Each year on the evening of August 31, residents of small Salvadoran town Nejapa paint their faces to look like skulls, soak their clothes and a pair of gardening gloves in water, and take to the streets in two teams for the annual Bolas del Fuego, or Fireball Festival.
The Fireball Festival commemorates a landmark volcanic eruption in 1658, which, according to legend, was actually a battle between local patron saint San Jeronimo and the Devil. As a tribute to this divine clash between good and evil, Nejapa becomes an unregulated battleground for two warring groups, who marinate balls of cloth in kerosene, light them on fire, and hurl them at one another at close range while flanking crowds cheer them on.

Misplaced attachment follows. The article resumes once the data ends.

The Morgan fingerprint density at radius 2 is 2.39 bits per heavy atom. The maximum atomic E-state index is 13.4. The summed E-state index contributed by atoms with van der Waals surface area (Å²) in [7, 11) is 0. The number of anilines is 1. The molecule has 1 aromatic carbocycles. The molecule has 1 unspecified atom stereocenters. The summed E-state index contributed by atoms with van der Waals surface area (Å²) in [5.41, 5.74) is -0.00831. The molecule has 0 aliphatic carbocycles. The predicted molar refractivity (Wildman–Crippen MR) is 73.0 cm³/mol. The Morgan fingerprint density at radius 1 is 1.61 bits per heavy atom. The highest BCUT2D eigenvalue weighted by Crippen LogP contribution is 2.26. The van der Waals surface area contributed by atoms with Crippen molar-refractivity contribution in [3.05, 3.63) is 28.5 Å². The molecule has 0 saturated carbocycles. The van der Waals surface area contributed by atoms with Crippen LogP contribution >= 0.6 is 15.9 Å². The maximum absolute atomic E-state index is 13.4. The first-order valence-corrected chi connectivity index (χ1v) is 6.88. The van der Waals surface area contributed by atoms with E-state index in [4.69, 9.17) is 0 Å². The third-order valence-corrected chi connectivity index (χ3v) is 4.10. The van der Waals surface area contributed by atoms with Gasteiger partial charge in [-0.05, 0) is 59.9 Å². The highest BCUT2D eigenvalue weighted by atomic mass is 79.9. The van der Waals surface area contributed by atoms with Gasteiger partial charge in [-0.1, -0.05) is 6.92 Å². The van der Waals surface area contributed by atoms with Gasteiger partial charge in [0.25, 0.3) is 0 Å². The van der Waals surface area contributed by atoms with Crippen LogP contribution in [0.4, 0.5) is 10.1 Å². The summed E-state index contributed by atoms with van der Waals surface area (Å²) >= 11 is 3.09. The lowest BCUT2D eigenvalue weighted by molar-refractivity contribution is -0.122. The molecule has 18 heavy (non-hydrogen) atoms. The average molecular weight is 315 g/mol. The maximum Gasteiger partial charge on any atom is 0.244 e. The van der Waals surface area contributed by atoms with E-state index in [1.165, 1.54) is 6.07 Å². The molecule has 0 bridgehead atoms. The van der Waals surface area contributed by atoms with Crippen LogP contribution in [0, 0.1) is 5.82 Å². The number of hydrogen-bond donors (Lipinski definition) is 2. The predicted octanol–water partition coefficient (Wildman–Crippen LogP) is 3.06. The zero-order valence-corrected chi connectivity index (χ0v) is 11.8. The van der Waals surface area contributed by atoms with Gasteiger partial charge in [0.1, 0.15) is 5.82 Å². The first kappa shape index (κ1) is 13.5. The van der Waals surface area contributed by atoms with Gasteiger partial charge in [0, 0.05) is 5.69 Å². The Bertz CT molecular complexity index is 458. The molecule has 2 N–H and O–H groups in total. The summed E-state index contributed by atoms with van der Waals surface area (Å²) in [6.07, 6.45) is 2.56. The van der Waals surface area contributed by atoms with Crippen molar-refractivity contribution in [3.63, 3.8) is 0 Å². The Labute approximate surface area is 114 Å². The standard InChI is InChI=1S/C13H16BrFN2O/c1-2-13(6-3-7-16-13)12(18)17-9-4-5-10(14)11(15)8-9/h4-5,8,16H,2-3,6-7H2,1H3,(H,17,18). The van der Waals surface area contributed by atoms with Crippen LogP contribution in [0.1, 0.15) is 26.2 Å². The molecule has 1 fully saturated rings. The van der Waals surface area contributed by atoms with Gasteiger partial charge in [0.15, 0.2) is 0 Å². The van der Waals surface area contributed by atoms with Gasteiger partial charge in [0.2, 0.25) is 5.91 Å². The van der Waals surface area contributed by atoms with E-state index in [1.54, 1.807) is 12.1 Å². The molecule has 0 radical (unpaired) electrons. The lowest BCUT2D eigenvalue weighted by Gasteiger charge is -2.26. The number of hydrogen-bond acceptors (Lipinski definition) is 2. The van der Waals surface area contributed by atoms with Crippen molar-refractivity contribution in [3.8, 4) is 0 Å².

About the source: Atlas Obscura
Atlas Obscura aims 'to inspire wonder and curiosity about the incredible world we all share'. You can contribute to their collection on their website.